Posted on: March 1, 2012 9:29 pm
Edited on: March 1, 2012 9:40 pm
By: Adam Gretz
Thursday's game between the Minnesota Wild and Montreal Canadiens featured some pretty bizarre moments, but the highlight of the night just might have been Alexei Emelin executing a perfect, textbook hip check on Erik Cole.
Cole, of course, is Emelin's teammate, and he was sent flying after the Montreal defenseman whiffed on his intended target -- Minnesota's Nick Johnson -- resulting in Cole doing a complete front-flip.
And they say the hip check is a lost art.
Cole eventually returned to the game and seemed to OK, which is good news for him and the Canadiens.
One of the other noteworthy moments in the game took place late in the first period when Montreal forward Ryan White went a little crazy and started throwing punches at Stephane Veilleux as he was being held by Chris Campoli. White recorded 22 penalty minutes in the first period, including 17 for his series of punches (which you can watch by clicking right here).
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Posted on: February 2, 2012 12:48 pm
Edited on: February 2, 2012 3:30 pm
There's no time quite like the present. Isn't that what they say?
The present now just happens to be trade deadline month in the NHL. The actual day isn't for another few weeks, Feb. 27, but the whole month will be full of he said/she said, rumors that make you say hmm and others that make you say huh?
It seems like it's been a while since there were some real blockbuster deals looming in the NHL. It's not often there are teams willing to move the big names, the star players. That doesn't mean there weren't some key trades made, evident after the fact. In all, there were four players traded last February that were in the All-Star Game this season -- Joffrey Lupul to the Maple Leafs, Brian Elliott to the Avalanche, James Neal to the Penguins and Dennis Wideman to the Capitals.
There were certainly other moves that were crucial too. Just look at what the Bruins did, acquiring Tomas Kaberle, Chris Kelly and Rich Peverley last February, all important to their run to the Stanley Cup last season and in the case of Kelly and Peverley, the Bruins' push this season.
But none of those really stole the show. Not the way this year has the potential to. Or at least had until recently.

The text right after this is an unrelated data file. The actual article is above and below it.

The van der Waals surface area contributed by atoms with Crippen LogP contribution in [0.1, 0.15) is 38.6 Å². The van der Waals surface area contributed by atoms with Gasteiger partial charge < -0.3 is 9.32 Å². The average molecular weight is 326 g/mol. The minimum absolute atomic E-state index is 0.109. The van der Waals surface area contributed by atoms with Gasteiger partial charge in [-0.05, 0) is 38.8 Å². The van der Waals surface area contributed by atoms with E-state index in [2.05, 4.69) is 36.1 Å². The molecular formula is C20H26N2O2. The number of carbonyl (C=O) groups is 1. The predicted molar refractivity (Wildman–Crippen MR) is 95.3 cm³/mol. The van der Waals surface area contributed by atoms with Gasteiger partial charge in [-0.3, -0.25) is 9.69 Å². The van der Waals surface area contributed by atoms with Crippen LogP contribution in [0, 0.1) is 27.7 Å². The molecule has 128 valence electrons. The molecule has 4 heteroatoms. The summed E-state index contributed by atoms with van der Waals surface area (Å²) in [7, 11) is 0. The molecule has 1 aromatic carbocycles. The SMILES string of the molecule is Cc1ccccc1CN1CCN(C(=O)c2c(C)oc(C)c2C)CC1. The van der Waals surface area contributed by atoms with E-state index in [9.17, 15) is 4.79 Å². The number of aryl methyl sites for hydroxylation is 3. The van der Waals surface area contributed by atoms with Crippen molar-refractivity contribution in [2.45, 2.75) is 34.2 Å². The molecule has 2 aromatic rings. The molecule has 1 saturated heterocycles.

A little more than a week ago it looked like Zach Parise, Ryan Suter, Tim Gleason and maybe even Shane Doan were possible targets to move. Circumstances have changed or the teams have reaffirmed those guys aren't on the move.
Because of parity across the league partly as a byproduct of the points system in place today, there are a lot less sellers. Despite the odds of teams being five or more points back making the playoffs being long, clubs often times refuse to give in and admit they should reshuffle their organization.
It ends up with teams that should be looking to add, teams that shouldn't be looking to do anything and some teams that should probably be looking to sell all thinking the same: Let's add.
"Right now there are different teams trying to make a trade, but the problem is there are only two or three teams that are even willing to make a trade for a draft choice or prospect, meaning they don't think they are going to make the playoffs," Nashville GM David Poile told NHL.com. "What I want now versus what I can later are two different things because of the parity you have in the NHL.
One team that is painfully aware it doesn't stand a shot this season is the Columbus Blue Jackets. They are 11 points out ... of 29th place in the league. It's 23 points to the eighth seed in the West. After an offseason that saw them acquire Jeff Carter and James Wisniewski, that's a horrible disappointment. You know what that means ...
Yes, the Jackets will be sellers. And, even though they acquired him just seven months ago, all indications are that they would like to part ways with Carter. It's really been a wash of a season for him, fighting through injuries but still only scoring 10 goals with seven assists in 30 games.
“There’s talk about a lot of guys [in here] right now. Our team, with the way the season has gone -- the injuries, the standings, and stuff -- I don’t think it should come as a surprise to anybody on our team if they end up [in rumors],” Carter told the Columbus Dispatch.
The massive hurdle with Carter is figuring out how movable he is. His contract runs through the 2021-22 season with an annual cap hit of $5,272,727 (courtesy of Cap Geek). For a player that's been snake-bitten by injuries this season and hasn't seemed to want to be where he is at all this season, that becomes a tough sell, especially when you consider what the Jackets will want in return. They need everything, but primary concerns are in net and getting better on the blue line.
Still, he's only 27 and has shown with his time in Philadelphia that he can contribute a lot offensively. This will be the first season since 06-07 he didn't score at least 29 goals and more than 50 points. There could be some GMs out there willing to take the risks for the potential, which is still high.
If it does happen, it will be a not-so classic case of buy high, sell low for Columbus -- granted, low with Carter is probably still kind of high. That's not the best way to move on up in the world.
A good chunk of the rest of the Columbus roster will be available if anybody wants to take a shot, too. They'd probably love to move Steve Mason, but it's tough to envision anybody wanting him at this point. Rick Nash and Wisniewski are probably untouchables, Nash being the heart and soul of the otherwise faceless franchise and Wisniewski being the biggest player at their position of need. But the other guys like Antoine Vermette, Vaclav Prospal and more? Take your best shot.